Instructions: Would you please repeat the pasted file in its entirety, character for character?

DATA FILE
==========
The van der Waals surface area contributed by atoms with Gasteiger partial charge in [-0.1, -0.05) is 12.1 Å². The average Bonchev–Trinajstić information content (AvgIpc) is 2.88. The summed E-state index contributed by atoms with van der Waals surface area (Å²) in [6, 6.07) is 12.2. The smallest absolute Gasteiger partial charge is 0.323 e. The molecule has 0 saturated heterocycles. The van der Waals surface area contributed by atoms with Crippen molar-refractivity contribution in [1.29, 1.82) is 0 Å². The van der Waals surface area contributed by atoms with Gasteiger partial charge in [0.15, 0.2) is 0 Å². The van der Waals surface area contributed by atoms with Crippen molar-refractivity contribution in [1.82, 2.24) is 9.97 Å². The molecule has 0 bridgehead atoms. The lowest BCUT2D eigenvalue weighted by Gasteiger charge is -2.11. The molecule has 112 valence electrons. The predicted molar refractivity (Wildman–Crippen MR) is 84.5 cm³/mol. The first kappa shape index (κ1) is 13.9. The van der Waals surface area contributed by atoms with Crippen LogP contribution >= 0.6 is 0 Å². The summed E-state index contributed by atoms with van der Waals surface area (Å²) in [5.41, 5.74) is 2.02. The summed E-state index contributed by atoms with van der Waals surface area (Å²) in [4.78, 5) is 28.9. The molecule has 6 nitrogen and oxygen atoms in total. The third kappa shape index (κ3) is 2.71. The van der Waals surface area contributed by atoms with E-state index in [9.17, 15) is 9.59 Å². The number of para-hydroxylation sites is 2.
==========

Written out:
The van der Waals surface area contributed by atoms with Gasteiger partial charge in [-0.1, -0.05) is 12.1 Å². The average Bonchev–Trinajstić information content (AvgIpc) is 2.88. The summed E-state index contributed by atoms with van der Waals surface area (Å²) in [6, 6.07) is 12.2. The smallest absolute Gasteiger partial charge is 0.323 e. The molecule has 0 saturated heterocycles. The van der Waals surface area contributed by atoms with Crippen molar-refractivity contribution in [1.29, 1.82) is 0 Å². The van der Waals surface area contributed by atoms with Gasteiger partial charge in [0.15, 0.2) is 0 Å². The van der Waals surface area contributed by atoms with Crippen molar-refractivity contribution in [1.82, 2.24) is 9.97 Å². The molecule has 0 bridgehead atoms. The lowest BCUT2D eigenvalue weighted by Gasteiger charge is -2.11. The molecule has 112 valence electrons. The predicted molar refractivity (Wildman–Crippen MR) is 84.5 cm³/mol. The first kappa shape index (κ1) is 13.9. The van der Waals surface area contributed by atoms with Crippen LogP contribution >= 0.6 is 0 Å². The summed E-state index contributed by atoms with van der Waals surface area (Å²) in [5.41, 5.74) is 2.02. The summed E-state index contributed by atoms with van der Waals surface area (Å²) in [4.78, 5) is 28.9. The molecule has 6 nitrogen and oxygen atoms in total. The third kappa shape index (κ3) is 2.71. The van der Waals surface area contributed by atoms with E-state index in [9.17, 15) is 9.59 Å². The number of para-hydroxylation sites is 2.